The mastery of foreign languages is a key component of flexibility in the transatlantic arena, and a central element of the TAM program. Students' course of study may be determined by their ability to speak a particular European language, as coursework at the participating universities may be carried out in the language of that country. Proficiency in that language is therefore usually mandatory. At someEuropean sites, students will be taught in classes organized exclusively for Euromasters and TAM students, which means that their colleagues may also be working in a language that is not their native language. However, students will at some sites also take regular university courses and interact with native speakers in an academic setting.
Students choosing to submit a thesis to a European university must also be prepared to write their thesis in the language of the institution awarding the degree. Those students pursuing an M.A. in Political Science from the University of North Carolina will write and defend their masters thesis in English.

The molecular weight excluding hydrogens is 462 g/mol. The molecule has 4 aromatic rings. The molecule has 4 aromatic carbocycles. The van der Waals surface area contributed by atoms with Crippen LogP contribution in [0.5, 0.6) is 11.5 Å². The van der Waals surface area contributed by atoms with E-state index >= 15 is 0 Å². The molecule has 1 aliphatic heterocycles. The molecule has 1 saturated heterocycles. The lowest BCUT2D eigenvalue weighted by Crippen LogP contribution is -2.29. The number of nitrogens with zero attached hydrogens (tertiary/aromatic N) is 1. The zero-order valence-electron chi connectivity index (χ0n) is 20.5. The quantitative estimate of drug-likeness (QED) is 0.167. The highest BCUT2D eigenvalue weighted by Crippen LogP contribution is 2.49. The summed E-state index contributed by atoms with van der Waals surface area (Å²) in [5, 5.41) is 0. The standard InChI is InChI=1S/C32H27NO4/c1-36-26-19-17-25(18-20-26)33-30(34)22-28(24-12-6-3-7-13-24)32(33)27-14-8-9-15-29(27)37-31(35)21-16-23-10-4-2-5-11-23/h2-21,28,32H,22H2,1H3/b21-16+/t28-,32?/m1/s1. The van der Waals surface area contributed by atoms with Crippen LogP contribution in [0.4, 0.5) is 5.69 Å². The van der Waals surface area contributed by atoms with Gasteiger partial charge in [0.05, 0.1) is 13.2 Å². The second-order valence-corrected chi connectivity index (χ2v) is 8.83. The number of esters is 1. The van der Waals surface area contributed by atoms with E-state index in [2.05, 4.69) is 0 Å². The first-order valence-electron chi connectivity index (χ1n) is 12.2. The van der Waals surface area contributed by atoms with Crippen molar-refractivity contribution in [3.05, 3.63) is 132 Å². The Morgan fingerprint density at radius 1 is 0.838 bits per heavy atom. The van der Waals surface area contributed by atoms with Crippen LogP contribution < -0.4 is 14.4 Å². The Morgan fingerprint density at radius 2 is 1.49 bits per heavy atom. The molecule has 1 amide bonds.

Because of the intensive nature of coursework during the Core Module at Chapel Hill, students should already be sufficiently proficient in a European language before starting the TAM program in the fall. After courses start in August, there will be little time for extra coursework. Students should therefore plan accordingly, and prove proficiency at the time of their application. A language evaluation must be completed by a university or college faculty member. If a student is a native speaker of one of the consortium languages, it is not necessary to complete this form. TAM faculty or a UNC language TA will conduct an additional on-site screening during the Core Module to insure that students possess the necessary skills to go on to foreign language sites.
Please note that the research-focused TAM track offers classes in English. Foreign-language skills will not be required; they will, however, be encouraged.